Richard Ayoade is a talented character actor, as most Doctors were before playing The Doctor. Just look at him! He was born to play the Doctor! Furthermore, a man who can change his look to look like anything should have regenerated into a black man by now.
I realize that there are far more important things to petition for in this world. And I support those who want to promote much more important causes than mine. But there is a way in which it is important to show the world that a role model for heroic pacifism doesn't have to be white.
- The BBC
The Doctor is a being that can regenerate to have any physical appearance. He went from being an old, feeble, grey haired man to his current, youthful appearance. There are no bounds as to what the Doctor can look like. He has spent several regenerations hoping to become a ginger. But as we have now 11 Doctors (12, technically), we have to wonder how all 11 are white.
In the Sarah Jane Adventures episode, "The Death of the Doctor," the 11th Doctor confirmed that, yes, he could regenerate with black skin. In the Doctor Who episode "Let's Kill Hitler," we confirmed that a half-Time Lady, Melody Pond, could regenerate between skin colors, as she went from a white girl, to a black girl, to a white woman. Canon has determined that the Doctor can be black. So it seems extremely odd that he's always regenerated into a white guy. In making the Doctor white in every incarnation, the show is normalizing whiteness. Blackness is seen as so strange, that not even the greatest hero in the Universe, who is capable of changing his appearance, can become black. This has to be demoralizing, not only for black children who look up to the Doctor, but to any minority fan of the show. It's about time to show them that not only white people can be brave heroes.
There are any number of talented black British actors that could play the 12th Doctor, but none with the perfect background that Ayoade has. Richard Ayoade has a background in comedy, just as both Jon Pertwee and Sylvester McCoy did.
Ayoade is probably best known for his role as Maurice Moss on the hit British sitcom "The IT Crowd." His awkwardness and nerdiness combined with his character's unbridled confidence in himself is remarkably Doctorish. He would have to change very little of his mannerisms and costume from "The IT Crowd" to play the Doctor (although, we know he will have enough creativity to make the role his own). He's also known for his work with the sketch comedy duo, "The Mighty Boosh." While he was more extensively involved with The Boosh's radio show than their more popular television program, he is known on the TV show for his role as Saboo. He additionally co-wrote and directed the comedic Garth Marenghi stage shows and accompanying television program, as well as the comedic films "AD/BC: A Rock Opera," "Submarine," and "The Double."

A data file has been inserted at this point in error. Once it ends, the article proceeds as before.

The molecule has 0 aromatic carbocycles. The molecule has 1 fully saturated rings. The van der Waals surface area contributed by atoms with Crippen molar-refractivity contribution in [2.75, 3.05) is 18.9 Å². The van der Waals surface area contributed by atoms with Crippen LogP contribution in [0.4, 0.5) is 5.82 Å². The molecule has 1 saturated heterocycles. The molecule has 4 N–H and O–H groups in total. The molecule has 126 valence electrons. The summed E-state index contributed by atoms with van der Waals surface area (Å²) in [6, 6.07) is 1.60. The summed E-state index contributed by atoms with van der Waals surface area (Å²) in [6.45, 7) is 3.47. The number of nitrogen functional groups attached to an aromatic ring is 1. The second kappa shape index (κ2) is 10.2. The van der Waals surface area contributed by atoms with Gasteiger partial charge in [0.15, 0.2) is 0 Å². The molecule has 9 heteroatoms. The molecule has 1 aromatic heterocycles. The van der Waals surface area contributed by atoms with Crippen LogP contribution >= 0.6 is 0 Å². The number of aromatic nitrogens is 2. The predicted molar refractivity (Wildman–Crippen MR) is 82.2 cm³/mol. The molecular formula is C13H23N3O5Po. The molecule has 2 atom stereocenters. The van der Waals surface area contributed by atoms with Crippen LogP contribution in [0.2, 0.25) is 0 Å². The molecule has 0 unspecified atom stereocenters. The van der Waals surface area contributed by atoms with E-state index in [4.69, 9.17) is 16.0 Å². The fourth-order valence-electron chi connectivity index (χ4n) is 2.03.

Most Doctors have a background in theater, including William Hartnell, Patrick Troughton, Tom Baker, Peter Davidson, Colin Baker, Christopher Eccleston, David Tennant, and Matt Smith. Unlike most of these Doctors, Ayoade did not go to school for acting, but while studying law at St. Catharine's College, Cambridge, he became president of Footlights, the college's dramatic club, for 3 years. He acted in many shows, but became more known for his writing, having won the Martin Steele Prize for play production.
He works as a writer, director, and actor, having also directed the live concert film for the Arctic Monkeys, "At the Apollo," and Tommy Tiernan's stand-up comedy tour film, "Crooked Man." He has proven himself to be not only a great comic actor, but a multi-talented artist of the highest caliber. His acting and comedic background rivals that of any of the past Doctors, and his familiarity with both sides of the camera would make him a great person to have on set.
When searching the web, I found that a lot of other people had already started Facebook groups and websites dedicated to making Richard Ayoade the 12th Doctor, meaning that I am not the first one to think of it. Anna Lowman, blogger for the website "The Stage," suggested Ayoade as a replacement for David Tennant in 2008, calling Ayoade a "left-field" but "perfect choice" for the role (http://blogs.thestage.co.uk/tvtoday/2008/11/who-could-be-who-3-richard-ayoade/).
To be clear, this petition is not calling for the early removal of Matt Smith from the role. Matt Smith has played the role admirably since he began in 2010, and should continue the role for as long as he sees fit. Nor is this petition to suggest that Richard Ayoade only deserves the role because he is black. Race aside, I cannot imagine a better actor to play the Doctor. Period.
It is unknown whether Ayoade would be interested in the role, but hopefully, if offered, he would see how great of an opportunity it would be. He would look natural behind the TARDIS console. As for the problems that a black time traveller would encounter in certain time periods, we would hope that these problems would not be ignored, but would also not be seen as a complete hindrance to a black Doctor. As the 10th Doctor told the first black companion, Martha Jones, when she asked about the difficulties of being a black time traveller:
"I’m not even human. Just walk about like you own the place. Works for me."
Doctor Who has always been a progressive show. Russel T. Davies broke new ground by suggesting that it was okay for a children's science fiction program to have gay characters. It wasn't preachy. Gay characters were simply inserted into the show without acting as if it was positive or negative. They were simply treated as normal, especially in the future where, we would hope, gay rights are more accepted.
It's 2013. Isn't it time for such a progressive show to have a black Doctor? And isn't it time for someone as brilliant and perfect for the role as Richard Ayoade? We think so.
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